By Christa Black Gifford
As my daughter Goldie’s heart beat for the last time on March 5, 2014, I felt her warm skin turn cold in my arms. Tears poured down my chin and onto her infant face, realizing I would never see her lips smile or feel her tiny hand reach up to touch my cheek—wailing at the truth that my daughter was gone, and there was nothing I could do to bring her back.
Luca Gold ‘Goldie’ Gifford was born with a condition called anencephaly where the top of her skull and brain didn’t develop, making her incompatible with life for very long outside of my womb. We had no idea there was anything wrong, giving us the shock of our lives the day she was born.
The summer months after Goldie’s death came and went, but my heart endured the harshest winter it had ever known—learning how to navigate the violent cold of grief that follows death. For months, our countertops stayed stocked with casseroles, pies, and flowers from friends and strangers, kindly reminding us that we weren’t alone or forgotten in our agony. Every gesture, big or small, felt like a faint glimmer of light in the middle of constant blackness. Meals and gifts were delivered with hugs and tears, and most were considerate of our heartache and graciously came and went quickly to avoid awkward moments of silence.
We didn’t have much energy for pleasantries. We didn’t have much energy for anything but breathing.
There were others, however, who were probably a bit like I was for many years, unaware of what to say or do when death crashed at close range. Instead of letting hugs, prayers, texts, gifts, and silent support do the talking, there were a few well meaning (and theologically inaccurate) comments we received that did anything but help.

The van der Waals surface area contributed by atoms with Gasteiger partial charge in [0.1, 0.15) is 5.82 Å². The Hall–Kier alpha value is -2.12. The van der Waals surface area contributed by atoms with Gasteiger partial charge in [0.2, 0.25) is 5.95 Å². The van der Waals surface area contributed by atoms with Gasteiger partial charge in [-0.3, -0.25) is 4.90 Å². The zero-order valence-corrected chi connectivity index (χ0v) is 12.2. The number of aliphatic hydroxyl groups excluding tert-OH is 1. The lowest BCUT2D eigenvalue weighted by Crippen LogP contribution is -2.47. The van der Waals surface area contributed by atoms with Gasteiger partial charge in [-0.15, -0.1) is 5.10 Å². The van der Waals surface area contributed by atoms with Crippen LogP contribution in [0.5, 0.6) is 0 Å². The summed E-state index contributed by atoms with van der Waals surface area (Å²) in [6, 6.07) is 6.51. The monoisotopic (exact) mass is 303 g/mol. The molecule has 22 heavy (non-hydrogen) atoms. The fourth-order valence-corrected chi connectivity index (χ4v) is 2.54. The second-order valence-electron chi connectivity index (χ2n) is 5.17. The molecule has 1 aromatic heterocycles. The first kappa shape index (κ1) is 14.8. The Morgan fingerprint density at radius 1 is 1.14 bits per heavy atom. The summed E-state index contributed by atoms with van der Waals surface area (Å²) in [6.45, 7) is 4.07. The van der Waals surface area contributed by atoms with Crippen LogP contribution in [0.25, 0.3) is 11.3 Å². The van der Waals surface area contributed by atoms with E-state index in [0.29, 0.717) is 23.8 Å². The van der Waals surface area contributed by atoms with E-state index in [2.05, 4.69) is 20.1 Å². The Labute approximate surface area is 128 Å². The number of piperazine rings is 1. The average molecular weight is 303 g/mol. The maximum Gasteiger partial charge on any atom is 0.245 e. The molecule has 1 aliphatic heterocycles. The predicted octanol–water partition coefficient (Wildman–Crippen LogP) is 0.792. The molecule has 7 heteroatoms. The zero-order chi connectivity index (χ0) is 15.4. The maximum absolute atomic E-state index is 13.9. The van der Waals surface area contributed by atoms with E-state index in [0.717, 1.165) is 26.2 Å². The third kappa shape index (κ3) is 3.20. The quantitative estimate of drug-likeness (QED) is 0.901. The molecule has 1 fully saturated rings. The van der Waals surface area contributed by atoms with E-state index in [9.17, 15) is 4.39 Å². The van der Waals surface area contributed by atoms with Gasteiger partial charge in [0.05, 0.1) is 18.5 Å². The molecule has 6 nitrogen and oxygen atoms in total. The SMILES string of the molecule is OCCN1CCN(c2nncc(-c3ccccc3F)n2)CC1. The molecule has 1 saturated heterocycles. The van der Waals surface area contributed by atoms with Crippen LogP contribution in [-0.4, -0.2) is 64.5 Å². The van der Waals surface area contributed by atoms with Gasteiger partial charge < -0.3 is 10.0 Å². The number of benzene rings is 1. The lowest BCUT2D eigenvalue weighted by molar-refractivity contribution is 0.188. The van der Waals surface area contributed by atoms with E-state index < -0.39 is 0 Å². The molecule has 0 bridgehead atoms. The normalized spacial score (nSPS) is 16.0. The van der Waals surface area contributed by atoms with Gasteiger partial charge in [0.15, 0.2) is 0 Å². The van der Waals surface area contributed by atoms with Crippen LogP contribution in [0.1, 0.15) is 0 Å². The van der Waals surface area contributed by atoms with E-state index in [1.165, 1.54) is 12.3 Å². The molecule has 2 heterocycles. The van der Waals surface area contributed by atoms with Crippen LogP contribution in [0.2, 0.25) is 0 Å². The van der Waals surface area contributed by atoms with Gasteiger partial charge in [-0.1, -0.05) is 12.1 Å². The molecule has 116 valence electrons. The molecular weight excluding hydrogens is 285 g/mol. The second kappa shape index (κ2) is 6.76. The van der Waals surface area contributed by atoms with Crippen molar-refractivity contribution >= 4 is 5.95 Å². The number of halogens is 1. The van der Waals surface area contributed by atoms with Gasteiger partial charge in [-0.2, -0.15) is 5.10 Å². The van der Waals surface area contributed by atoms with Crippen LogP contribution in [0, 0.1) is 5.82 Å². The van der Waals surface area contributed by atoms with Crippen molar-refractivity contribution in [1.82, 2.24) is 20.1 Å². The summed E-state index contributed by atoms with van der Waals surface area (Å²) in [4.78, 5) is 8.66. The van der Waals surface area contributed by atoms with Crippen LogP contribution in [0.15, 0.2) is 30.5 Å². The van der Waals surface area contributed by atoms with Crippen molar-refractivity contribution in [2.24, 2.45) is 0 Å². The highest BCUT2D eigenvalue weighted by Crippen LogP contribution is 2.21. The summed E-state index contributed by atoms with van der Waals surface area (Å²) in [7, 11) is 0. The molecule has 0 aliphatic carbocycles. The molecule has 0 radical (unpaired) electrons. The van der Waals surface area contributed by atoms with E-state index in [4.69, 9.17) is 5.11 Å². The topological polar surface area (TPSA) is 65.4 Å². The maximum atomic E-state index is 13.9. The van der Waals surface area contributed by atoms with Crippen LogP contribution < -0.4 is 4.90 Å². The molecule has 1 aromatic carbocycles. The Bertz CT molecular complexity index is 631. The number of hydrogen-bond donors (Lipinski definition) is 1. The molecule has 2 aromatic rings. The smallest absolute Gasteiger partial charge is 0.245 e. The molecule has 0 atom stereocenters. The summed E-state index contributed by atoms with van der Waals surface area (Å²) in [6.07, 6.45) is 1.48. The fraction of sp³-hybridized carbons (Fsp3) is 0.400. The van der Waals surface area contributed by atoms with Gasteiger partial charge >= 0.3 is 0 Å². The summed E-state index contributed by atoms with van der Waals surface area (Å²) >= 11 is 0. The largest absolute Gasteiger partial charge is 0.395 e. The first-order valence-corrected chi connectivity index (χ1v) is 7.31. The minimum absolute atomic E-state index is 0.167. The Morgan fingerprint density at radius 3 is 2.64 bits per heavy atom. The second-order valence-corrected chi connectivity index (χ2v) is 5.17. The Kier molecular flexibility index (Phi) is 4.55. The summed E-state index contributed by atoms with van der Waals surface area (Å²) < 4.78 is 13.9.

In fact, they felt like punches to my broken heart that was already bleeding all over the place.
“God takes the best ones to be his angels, which is why he took Goldie.”
“Well, it must have been the will of God, honey.”
(While crying at Goldie’s memorial service) “God has COMMANDED you to be of good cheer. You can grieve later.”
“Romans 8:28 and James 1:2, girl! God’s gonna use this for good so consider it pure joy!”
“Oh Christa, don’t be sad! Don’t you know life is but a breath and death is not the end?”
“God knew how many people would be healed and saved because of her death, so it’s why he chose to take her.”
And my personal favorite, “I totally know how you feel. My cat just died.”
When death comes and hits those around you, might I make a few suggestions? The fragility of a shattered heart in moments of loss should be treated as delicately as someone who endured a bomb blast. I would love to equip you to aid in someone’s healing, instead of accidentally kicking them while they’re down.
Don’t Try To Silver-Line A Raincloud
I call this approach the ‘at least’ smack.
“Well, Christa, at least you can still have other children.”
“At least you still have your son, Moses.”
“At least Goldie is in heaven and you’ll see her again”
The ‘at least’ comments are usually true. But they don’t bring back the dead.
The ‘at least’ smack forgets that the griever is sitting dead center inside a hurricane that isn’t letting up anytime soon. They forget that mourning isn’t a sprint—it’s a marathon—and that your shattered heart takes time and care to piece back together. ‘At least’ friends usually haven’t dealt with their own pain enough to handle yours, so they want to ‘fix you’ quickly to make themselves feel less uncomfortable around your discomfort.
If you’ve attempted to silver-line someone’s raincloud with an ‘at least’ statement, remember this: sympathy wants to fix a problem, but empathy sits down in the storm, offering a shoulder to anyone crying in the rain. Empathy doesn’t need to change a person; empathy wants to be close to those who weep for as long as they need the support. In times of loss, no one wants distant solutions for a future they can’t see, especially when their vision is consumed with their present pain. A grieving heart simply needs someone to love and accept them in their current moment of dark agony.